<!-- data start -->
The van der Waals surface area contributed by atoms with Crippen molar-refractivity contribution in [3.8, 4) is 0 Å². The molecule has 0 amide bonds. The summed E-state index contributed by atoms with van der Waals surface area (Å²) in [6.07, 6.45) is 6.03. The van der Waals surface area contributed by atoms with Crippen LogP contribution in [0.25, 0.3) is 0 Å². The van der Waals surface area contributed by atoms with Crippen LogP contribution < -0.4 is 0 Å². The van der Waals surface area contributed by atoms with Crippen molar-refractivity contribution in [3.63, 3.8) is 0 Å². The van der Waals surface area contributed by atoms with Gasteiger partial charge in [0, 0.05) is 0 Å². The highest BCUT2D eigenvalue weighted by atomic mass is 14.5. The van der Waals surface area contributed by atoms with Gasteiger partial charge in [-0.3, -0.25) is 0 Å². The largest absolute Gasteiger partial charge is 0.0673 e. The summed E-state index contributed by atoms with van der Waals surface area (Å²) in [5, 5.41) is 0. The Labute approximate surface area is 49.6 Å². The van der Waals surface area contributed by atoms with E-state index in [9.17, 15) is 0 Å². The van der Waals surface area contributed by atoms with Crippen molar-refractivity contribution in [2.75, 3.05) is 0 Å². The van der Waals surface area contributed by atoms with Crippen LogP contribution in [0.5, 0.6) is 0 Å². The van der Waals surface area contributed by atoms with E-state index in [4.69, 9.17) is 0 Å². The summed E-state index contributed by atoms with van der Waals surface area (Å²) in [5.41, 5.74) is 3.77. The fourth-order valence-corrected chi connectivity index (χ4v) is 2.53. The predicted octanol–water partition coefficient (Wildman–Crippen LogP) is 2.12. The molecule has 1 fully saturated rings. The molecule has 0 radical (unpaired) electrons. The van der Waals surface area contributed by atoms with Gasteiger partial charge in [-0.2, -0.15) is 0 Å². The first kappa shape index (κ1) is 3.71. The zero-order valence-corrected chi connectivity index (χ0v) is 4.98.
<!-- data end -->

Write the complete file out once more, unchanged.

The van der Waals surface area contributed by atoms with Crippen molar-refractivity contribution in [3.8, 4) is 0 Å². The molecule has 0 amide bonds. The summed E-state index contributed by atoms with van der Waals surface area (Å²) in [6.07, 6.45) is 6.03. The van der Waals surface area contributed by atoms with Crippen LogP contribution in [0.25, 0.3) is 0 Å². The van der Waals surface area contributed by atoms with Crippen LogP contribution < -0.4 is 0 Å². The van der Waals surface area contributed by atoms with Crippen molar-refractivity contribution in [3.63, 3.8) is 0 Å². The van der Waals surface area contributed by atoms with Gasteiger partial charge in [0, 0.05) is 0 Å². The highest BCUT2D eigenvalue weighted by atomic mass is 14.5. The van der Waals surface area contributed by atoms with Gasteiger partial charge in [-0.3, -0.25) is 0 Å². The largest absolute Gasteiger partial charge is 0.0673 e. The summed E-state index contributed by atoms with van der Waals surface area (Å²) in [5, 5.41) is 0. The Labute approximate surface area is 49.6 Å². The van der Waals surface area contributed by atoms with E-state index in [9.17, 15) is 0 Å². The van der Waals surface area contributed by atoms with Crippen molar-refractivity contribution in [2.75, 3.05) is 0 Å². The van der Waals surface area contributed by atoms with Crippen LogP contribution in [0.5, 0.6) is 0 Å². The van der Waals surface area contributed by atoms with E-state index in [4.69, 9.17) is 0 Å². The summed E-state index contributed by atoms with van der Waals surface area (Å²) in [5.41, 5.74) is 3.77. The fourth-order valence-corrected chi connectivity index (χ4v) is 2.53. The predicted octanol–water partition coefficient (Wildman–Crippen LogP) is 2.12. The molecule has 1 fully saturated rings. The molecule has 0 radical (unpaired) electrons. The van der Waals surface area contributed by atoms with Gasteiger partial charge in [-0.2, -0.15) is 0 Å². The first kappa shape index (κ1) is 3.71. The zero-order valence-corrected chi connectivity index (χ0v) is 4.98.